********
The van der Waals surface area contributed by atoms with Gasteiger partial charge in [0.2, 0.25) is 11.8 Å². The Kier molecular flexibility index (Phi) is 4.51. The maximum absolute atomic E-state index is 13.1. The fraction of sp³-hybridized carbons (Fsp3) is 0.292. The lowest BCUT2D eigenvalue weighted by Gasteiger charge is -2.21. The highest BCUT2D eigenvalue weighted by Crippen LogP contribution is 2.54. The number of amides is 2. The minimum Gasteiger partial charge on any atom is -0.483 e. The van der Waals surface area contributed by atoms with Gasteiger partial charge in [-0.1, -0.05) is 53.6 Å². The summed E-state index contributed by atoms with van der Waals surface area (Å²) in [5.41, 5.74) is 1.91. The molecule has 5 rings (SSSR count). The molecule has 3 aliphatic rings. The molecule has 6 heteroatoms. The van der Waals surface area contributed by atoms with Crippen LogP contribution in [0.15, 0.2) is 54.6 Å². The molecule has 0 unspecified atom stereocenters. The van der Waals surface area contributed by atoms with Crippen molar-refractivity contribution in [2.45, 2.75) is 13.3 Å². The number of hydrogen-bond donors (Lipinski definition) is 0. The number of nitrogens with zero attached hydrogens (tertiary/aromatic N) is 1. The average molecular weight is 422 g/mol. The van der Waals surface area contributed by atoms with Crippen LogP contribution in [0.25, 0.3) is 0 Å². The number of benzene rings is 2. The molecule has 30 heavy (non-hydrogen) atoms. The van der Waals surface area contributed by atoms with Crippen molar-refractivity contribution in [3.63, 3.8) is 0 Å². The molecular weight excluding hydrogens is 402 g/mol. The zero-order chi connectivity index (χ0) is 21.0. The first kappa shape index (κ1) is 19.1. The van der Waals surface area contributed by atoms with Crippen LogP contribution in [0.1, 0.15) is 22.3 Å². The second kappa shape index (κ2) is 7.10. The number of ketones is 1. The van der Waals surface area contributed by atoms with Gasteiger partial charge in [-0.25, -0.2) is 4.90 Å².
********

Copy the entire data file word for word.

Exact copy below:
The van der Waals surface area contributed by atoms with Gasteiger partial charge in [0.2, 0.25) is 11.8 Å². The Kier molecular flexibility index (Phi) is 4.51. The maximum absolute atomic E-state index is 13.1. The fraction of sp³-hybridized carbons (Fsp3) is 0.292. The lowest BCUT2D eigenvalue weighted by Gasteiger charge is -2.21. The highest BCUT2D eigenvalue weighted by Crippen LogP contribution is 2.54. The number of amides is 2. The minimum Gasteiger partial charge on any atom is -0.483 e. The van der Waals surface area contributed by atoms with Gasteiger partial charge in [-0.1, -0.05) is 53.6 Å². The summed E-state index contributed by atoms with van der Waals surface area (Å²) in [5.41, 5.74) is 1.91. The molecule has 5 rings (SSSR count). The molecule has 3 aliphatic rings. The molecule has 6 heteroatoms. The van der Waals surface area contributed by atoms with Crippen LogP contribution in [0.15, 0.2) is 54.6 Å². The molecule has 0 unspecified atom stereocenters. The van der Waals surface area contributed by atoms with Crippen molar-refractivity contribution in [2.45, 2.75) is 13.3 Å². The number of hydrogen-bond donors (Lipinski definition) is 0. The number of nitrogens with zero attached hydrogens (tertiary/aromatic N) is 1. The average molecular weight is 422 g/mol. The van der Waals surface area contributed by atoms with Crippen LogP contribution in [0.25, 0.3) is 0 Å². The number of benzene rings is 2. The molecule has 30 heavy (non-hydrogen) atoms. The van der Waals surface area contributed by atoms with Crippen molar-refractivity contribution in [3.63, 3.8) is 0 Å². The molecular weight excluding hydrogens is 402 g/mol. The zero-order chi connectivity index (χ0) is 21.0. The first kappa shape index (κ1) is 19.1. The van der Waals surface area contributed by atoms with Crippen LogP contribution in [0.1, 0.15) is 22.3 Å². The second kappa shape index (κ2) is 7.10. The number of ketones is 1. The van der Waals surface area contributed by atoms with Gasteiger partial charge in [-0.25, -0.2) is 4.90 Å².